Article by the Rev. Becky Drebert, rector of St. Peter’s Episcopal Church in Bainbridge, New York and a member of the diocesan Antiracism team. Photo above by the Rev. Deacon Kay Drebert.
Perhaps you have noticed those blue and yellow historical markers as you drive around the state. My wife Kay and I used to miss a lot of them because they are right beside the road, and sometimes it would be dangerous to stop to read them. That’s too bad because there is much to learn about the history of our region from those signs, especially if we can make connections between them. It has become an interest of ours to drive around to find them, backed up by reading some of the history of our area. They tell a story that can open up our imaginations and remind us that we have come to our homes and our places of worship at the sacrifice of many. But it is not always a pretty picture.
In Caroline, New York, there is a sign which designates the burial ground of several Black people who were enslaved. You cannot actually go to the burial ground because you would have to traverse private property. But at least the sign memorializes their lives and their deaths. It was a bit of a surprise to us that there were enslaved people in New York. We have since learned that there were more than a hundred enslaved people in Broome County. Some were brought north by their owners who left their lands in the South. Some worked the farms, some worked in the houses of wealthy residents.
How to find historical markers
The Dreberts have created a guide to help you find your local historical markers.
The most extensive set of markers describes the Sullivan-Clinton campaign of 1778-1779. Kay and I have traveled most of the route that they took. George Washington ordered Generals Sullivan and Clinton to push out the British troops and eliminate any Indigenous people along the way. Part of the purpose was to open up lands populated by Indigenous people for settlement by white people. Fully one-third of the Continental Army was involved in the campaign, which culminated at the Battle of Newtown near Elmira. Along the way the troops burned the longhouses and the crops and girdled the trees in the orchards.
Clinton began by damming the Susquehanna River at its source at Otsego Lake in Cooperstown. Breaking the dam, he was able to float his men and his equipment down river. Many of the markers along Route 7 mark the places where Indigenous villages were wiped out. The modern General Clinton Canoe Race which ends in Bainbridge celebrates that event. General Sullivan began in Pennsylvania and met up with Clinton in Tioga, continuing the campaign of terror and eviction. The campaign left only a remnant of the people of the Haudenosaunee Nation, and vast land holdings were confiscated.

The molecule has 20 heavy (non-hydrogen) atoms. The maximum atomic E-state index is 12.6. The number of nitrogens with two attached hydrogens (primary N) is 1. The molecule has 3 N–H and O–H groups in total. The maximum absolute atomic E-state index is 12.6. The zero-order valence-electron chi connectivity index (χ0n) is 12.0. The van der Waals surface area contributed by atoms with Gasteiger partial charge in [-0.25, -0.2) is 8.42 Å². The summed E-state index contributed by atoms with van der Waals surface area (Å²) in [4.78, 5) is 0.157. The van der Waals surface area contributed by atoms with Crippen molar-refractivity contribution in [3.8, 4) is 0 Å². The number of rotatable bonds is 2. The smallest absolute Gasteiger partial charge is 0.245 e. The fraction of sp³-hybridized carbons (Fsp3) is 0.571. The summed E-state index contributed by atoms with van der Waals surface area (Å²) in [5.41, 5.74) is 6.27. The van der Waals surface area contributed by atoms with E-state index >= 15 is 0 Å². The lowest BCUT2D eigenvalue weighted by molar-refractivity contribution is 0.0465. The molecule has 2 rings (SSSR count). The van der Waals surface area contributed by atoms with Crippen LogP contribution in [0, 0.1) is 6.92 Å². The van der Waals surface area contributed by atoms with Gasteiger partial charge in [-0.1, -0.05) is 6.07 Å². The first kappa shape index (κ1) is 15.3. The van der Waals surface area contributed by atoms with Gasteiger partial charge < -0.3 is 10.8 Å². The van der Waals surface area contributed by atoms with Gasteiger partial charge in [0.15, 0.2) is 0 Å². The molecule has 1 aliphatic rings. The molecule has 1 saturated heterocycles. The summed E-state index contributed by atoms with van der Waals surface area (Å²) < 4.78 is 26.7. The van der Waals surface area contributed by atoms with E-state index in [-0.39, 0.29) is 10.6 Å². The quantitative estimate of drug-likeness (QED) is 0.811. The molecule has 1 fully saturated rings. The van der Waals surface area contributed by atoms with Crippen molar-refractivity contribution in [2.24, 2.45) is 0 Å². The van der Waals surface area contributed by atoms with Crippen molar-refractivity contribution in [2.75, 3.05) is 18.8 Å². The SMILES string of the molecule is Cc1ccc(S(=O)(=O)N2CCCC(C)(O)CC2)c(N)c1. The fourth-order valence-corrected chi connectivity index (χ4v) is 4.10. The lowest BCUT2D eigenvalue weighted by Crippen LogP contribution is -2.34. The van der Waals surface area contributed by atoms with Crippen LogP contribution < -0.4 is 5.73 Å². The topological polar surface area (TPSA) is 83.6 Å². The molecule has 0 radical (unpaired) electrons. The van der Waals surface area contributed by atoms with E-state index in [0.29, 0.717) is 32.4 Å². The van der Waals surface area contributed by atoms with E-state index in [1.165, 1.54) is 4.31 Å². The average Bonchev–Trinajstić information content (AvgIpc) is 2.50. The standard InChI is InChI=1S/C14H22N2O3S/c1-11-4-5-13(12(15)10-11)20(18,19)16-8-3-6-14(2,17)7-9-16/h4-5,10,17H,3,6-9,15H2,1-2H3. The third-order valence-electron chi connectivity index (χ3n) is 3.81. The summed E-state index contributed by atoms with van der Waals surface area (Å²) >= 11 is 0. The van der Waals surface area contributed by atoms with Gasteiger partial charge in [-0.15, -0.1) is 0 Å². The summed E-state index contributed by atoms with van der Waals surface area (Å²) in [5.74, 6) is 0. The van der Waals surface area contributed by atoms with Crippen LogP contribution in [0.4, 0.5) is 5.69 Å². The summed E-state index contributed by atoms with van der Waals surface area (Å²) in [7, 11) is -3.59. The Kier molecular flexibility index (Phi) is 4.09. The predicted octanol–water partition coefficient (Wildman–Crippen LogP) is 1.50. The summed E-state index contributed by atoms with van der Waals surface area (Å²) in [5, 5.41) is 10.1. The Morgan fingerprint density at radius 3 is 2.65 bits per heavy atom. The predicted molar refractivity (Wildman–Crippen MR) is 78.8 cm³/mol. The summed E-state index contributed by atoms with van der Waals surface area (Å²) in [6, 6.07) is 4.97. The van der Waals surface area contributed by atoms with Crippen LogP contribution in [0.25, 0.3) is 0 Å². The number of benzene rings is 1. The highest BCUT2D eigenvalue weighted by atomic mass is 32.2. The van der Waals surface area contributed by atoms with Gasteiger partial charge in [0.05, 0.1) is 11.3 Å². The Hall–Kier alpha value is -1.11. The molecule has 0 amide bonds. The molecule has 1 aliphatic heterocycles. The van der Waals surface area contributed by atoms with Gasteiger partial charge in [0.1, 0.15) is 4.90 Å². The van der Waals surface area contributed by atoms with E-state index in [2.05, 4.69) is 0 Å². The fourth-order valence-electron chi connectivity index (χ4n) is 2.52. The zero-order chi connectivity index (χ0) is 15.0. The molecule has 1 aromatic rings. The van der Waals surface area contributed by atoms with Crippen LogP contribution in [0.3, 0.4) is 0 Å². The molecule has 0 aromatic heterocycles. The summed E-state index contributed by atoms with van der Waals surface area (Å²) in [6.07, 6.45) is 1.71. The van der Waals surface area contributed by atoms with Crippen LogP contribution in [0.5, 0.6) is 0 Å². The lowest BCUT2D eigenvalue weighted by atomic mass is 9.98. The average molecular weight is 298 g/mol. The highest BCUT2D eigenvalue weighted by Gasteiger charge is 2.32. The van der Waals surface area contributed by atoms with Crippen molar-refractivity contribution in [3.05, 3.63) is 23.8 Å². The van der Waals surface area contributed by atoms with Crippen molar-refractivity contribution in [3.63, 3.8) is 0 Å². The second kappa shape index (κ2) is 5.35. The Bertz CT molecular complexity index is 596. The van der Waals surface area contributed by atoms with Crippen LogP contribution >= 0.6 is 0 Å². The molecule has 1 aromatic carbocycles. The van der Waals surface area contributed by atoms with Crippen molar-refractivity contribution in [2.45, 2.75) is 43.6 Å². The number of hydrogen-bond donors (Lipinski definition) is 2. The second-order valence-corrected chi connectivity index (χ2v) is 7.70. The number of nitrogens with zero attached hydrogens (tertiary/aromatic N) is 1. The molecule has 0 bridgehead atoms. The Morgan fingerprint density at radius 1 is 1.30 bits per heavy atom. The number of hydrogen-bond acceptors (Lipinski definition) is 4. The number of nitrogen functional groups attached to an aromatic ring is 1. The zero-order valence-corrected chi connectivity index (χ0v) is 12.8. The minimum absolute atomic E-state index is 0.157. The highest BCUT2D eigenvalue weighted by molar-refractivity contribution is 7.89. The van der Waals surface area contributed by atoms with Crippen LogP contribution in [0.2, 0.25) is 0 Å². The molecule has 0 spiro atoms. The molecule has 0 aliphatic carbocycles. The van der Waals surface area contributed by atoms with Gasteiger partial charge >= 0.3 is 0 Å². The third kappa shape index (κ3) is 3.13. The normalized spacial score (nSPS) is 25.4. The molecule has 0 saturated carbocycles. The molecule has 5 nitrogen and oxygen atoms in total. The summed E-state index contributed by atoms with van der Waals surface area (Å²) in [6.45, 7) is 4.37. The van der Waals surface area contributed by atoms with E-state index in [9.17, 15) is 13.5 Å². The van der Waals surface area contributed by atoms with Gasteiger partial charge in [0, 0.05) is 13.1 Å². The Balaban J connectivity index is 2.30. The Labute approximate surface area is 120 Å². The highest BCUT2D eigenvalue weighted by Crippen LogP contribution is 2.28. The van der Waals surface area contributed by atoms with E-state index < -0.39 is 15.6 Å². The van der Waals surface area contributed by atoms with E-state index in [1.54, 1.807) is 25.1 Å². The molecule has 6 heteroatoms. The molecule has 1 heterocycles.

There are plaques commemorating the campaign in most of the towns along the route. The older plaques seem to celebrate the victory of the Continental Army; indeed, if the American army had not won in New York, the ability to win the Revolutionary War would have been in question. The newer markers acknowledge the suffering and pain of Indigenous peoples.
Kay and I began our historical journey as part of our commitment to researching history for the Diocesan Racial Reconciliation team. It has been fascinating so far, and we still have very much to learn. Besides the markers, much can be learned in some of our local museums, like the Fenimore in Cooperstown, the Roberson in Binghamton, and the Rockwell in Corning.
We were also curious to know whose land our churches were built on, which meant researching through our historical society and other sources. It turns out that St. Peter’s Church in Bainbridge is built on land once occupied by the Oneida. We intend to place a sign in the church to acknowledge that fact with gratitude. It is one small way to recognize the dignity and presence of the people who were there before us. Other churches in our Diocese may find themselves on lands of the Mohawk, Cayuga, Onondaga, or Seneca people.
We wish to encourage others to discover the history of your own region. The Haudenosaunee Nation was admirable in agricultural industry, in government, and in the people’s resilience. We have much we can learn from them. The story of Indigenous peoples is a part of our story, part of our heritage and privilege. Unless we know our story, we do not really know ourselves.
We are continuing our research on the Haudenosaunee with how they were connected to Christian missionary outreach, and especially their connections to the Episcopal Church. Stay tuned.